PayPal, Zelle, Snapcash, Square Cash, Venmo, Popmoney — the world is flush with peer-to-peer (P2P) payment services. Go above and beyond to keep your money safe by doing the following when using P2P services:
- Add a PIN or two. Each platform should have a way to add and require a personal identification number to complete transactions. For added protection, set one up on your mobile device, too, so in case you ever lose your phone it’s not exactly like you lost your wallet as well.
- Opt in for notifications on every transaction. Some platforms do this automatically, but if yours doesn’t, dig into your settings so that you get emails or texts any time there’s a transaction on your account.
- Confirm that you can find help if things go wrong. Some P2P apps make users resolve their own disputes. Others offer significant help to resolve issues. Before using any P2P service, search the app for customer service contacts and procedures so that you know where to go and what kind of help to expect.
- Know who you are paying. Pay and receive money only with people you know. Don’t pay strangers with P2P. Many peer-to-peer transactions are instantaneous and irreversible. Scammers try to get you to pay them in many different ways—including by sending money online—so make sure you know who you’re sending money to. If you use the service to receive money from someone you don’t know personally—maybe as payment for tickets to a concert or a game, or for an item you’re selling—transfer the money to your bank account and make sure the money is there before you send any goods. Read the terms of service if you’re not sure if these kinds of transactions are permitted on the service you use.
- Use a protected payment source. Link a credit or debit card when using peer-to-peer payment services so if your money is misdirected, you can have the error resolved by federal law. If you use funds kept in the P2P account, you are subject to state laws and the provider’s own policies, which can vary.
- Don't make errors. If you mistype a recipient’s email address, phone number or name, the money could go to the wrong person. Double-check the accuracy of your recipient’s information before you send off a payment.
- Security and user experience: The service should be easy to use and understand, and be secure. Most well-known platforms have good security in place, but you should still err on the side of caution. Avoid apps that have bad customer ratings and bad histories with data breaches. Peer-to-peer payment systems require access to your financial information, so check your account settings to see if you can enable additional security measures that aren’t on by default. Consider turning on multi-factor authentication, requiring a PIN, or using fingerprint recognition like Touch ID.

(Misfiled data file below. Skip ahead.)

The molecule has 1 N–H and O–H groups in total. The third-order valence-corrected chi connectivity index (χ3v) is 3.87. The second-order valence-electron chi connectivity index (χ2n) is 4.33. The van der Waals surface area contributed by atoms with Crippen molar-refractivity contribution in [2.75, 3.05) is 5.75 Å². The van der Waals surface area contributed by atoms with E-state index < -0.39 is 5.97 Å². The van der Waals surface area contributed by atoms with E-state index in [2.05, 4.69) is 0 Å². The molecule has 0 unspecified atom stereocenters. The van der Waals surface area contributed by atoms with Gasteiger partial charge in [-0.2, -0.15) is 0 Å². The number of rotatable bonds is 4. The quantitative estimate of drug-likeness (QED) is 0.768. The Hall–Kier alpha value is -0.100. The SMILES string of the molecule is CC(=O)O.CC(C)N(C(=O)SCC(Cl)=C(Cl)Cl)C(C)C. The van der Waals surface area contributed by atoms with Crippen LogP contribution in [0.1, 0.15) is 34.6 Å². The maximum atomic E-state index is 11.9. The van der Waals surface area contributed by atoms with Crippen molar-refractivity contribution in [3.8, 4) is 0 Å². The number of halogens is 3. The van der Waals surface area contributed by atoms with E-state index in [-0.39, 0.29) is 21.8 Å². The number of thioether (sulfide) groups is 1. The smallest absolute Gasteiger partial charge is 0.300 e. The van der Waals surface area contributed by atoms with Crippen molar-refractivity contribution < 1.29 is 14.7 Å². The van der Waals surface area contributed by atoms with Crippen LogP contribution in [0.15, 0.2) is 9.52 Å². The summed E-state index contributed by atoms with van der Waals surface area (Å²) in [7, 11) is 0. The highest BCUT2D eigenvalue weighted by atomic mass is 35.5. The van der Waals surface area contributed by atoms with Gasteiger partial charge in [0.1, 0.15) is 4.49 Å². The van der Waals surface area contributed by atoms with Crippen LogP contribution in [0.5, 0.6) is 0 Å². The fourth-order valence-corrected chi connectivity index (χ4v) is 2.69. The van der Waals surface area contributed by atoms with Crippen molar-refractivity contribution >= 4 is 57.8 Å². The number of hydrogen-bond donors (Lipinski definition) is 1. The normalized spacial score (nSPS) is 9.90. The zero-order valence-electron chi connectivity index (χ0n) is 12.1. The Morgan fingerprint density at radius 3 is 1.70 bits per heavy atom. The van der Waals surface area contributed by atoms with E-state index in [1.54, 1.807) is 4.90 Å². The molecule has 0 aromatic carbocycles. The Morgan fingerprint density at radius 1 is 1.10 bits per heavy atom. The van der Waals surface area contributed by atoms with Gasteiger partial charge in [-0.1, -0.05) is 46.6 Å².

- Don’t use P2P services for business purposes. Most apps’ terms of service prohibit commercial use, such as using the P2P service to get paid for selling goods or services. Look instead for a payment app specifically meant for business users, such as Square Cash for Business, or PayPal. Read the terms of service if you’re not sure if these kinds of transactions are permitted on the service you use.
- Social Sharing. Some systems or apps might share information about your transactions on social media. Check social media permissions or settings—some may be set to share your information with everyone by default. Adjust your settings based on what you’re comfortable sharing.
- Keep your app up to date. Hackers exploit security vulnerabilities sometimes faster than the security pros can plug them. If you have old software, you’re missing the latest protections. Make sure you have auto-updates turned on for your device across the board.
Here are some examples of P2P scams:
- A fraudster may place a false online ad for merchandise, and after you pay for the merchandise through a P2P payment service, the fraudster keeps the money and never actually sends you what you purchased.
- You receive a text message regarding a recent charge on your debit card, and it asks you to verify the transaction. You reply that you don’t recognize the charge in question. You then receive a phone call from what appears to be your financial institution's 800 number, and someone claiming to be an employee requests you verify your account information, including your online credentials and a texted verification code. If you provide the information, the fraudster will then use it to log in to your account and use the linked P2P payment service feature to transfer funds.
- You are hired for a job and receive a fraudulent check from the 'employer'. You are told by the “employer” to deposit the funds using mobile check deposit, and to transfer the funds out using a P2P payment service. By the time the check bounces, the funds are already gone.